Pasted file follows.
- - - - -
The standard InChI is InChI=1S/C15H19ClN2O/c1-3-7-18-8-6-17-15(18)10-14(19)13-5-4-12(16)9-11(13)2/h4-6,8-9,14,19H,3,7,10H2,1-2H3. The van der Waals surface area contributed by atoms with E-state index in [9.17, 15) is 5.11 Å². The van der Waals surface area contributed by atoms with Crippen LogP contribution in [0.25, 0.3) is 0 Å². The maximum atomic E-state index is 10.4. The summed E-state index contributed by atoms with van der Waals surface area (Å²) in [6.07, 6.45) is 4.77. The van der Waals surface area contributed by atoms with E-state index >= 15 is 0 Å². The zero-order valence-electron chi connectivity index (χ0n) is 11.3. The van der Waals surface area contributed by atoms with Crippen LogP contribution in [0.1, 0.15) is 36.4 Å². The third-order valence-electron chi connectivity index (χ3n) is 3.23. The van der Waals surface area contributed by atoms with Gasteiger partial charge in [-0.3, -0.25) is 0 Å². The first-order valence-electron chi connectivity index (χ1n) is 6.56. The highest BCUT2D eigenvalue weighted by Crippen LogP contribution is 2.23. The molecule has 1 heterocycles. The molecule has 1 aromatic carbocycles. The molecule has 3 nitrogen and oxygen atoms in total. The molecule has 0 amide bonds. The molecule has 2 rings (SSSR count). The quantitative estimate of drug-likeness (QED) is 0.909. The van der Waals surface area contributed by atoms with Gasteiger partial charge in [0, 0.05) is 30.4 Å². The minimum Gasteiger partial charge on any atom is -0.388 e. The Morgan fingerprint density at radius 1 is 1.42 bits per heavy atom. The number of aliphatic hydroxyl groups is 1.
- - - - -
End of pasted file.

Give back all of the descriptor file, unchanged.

The standard InChI is InChI=1S/C15H19ClN2O/c1-3-7-18-8-6-17-15(18)10-14(19)13-5-4-12(16)9-11(13)2/h4-6,8-9,14,19H,3,7,10H2,1-2H3. The van der Waals surface area contributed by atoms with E-state index in [9.17, 15) is 5.11 Å². The van der Waals surface area contributed by atoms with Crippen LogP contribution in [0.25, 0.3) is 0 Å². The maximum atomic E-state index is 10.4. The summed E-state index contributed by atoms with van der Waals surface area (Å²) in [6.07, 6.45) is 4.77. The van der Waals surface area contributed by atoms with E-state index >= 15 is 0 Å². The zero-order valence-electron chi connectivity index (χ0n) is 11.3. The van der Waals surface area contributed by atoms with Crippen LogP contribution in [0.1, 0.15) is 36.4 Å². The third-order valence-electron chi connectivity index (χ3n) is 3.23. The van der Waals surface area contributed by atoms with Gasteiger partial charge in [-0.3, -0.25) is 0 Å². The first-order valence-electron chi connectivity index (χ1n) is 6.56. The highest BCUT2D eigenvalue weighted by Crippen LogP contribution is 2.23. The molecule has 1 heterocycles. The molecule has 1 aromatic carbocycles. The molecule has 3 nitrogen and oxygen atoms in total. The molecule has 0 amide bonds. The molecule has 2 rings (SSSR count). The quantitative estimate of drug-likeness (QED) is 0.909. The van der Waals surface area contributed by atoms with Gasteiger partial charge in [0, 0.05) is 30.4 Å². The minimum Gasteiger partial charge on any atom is -0.388 e. The Morgan fingerprint density at radius 1 is 1.42 bits per heavy atom. The number of aliphatic hydroxyl groups is 1.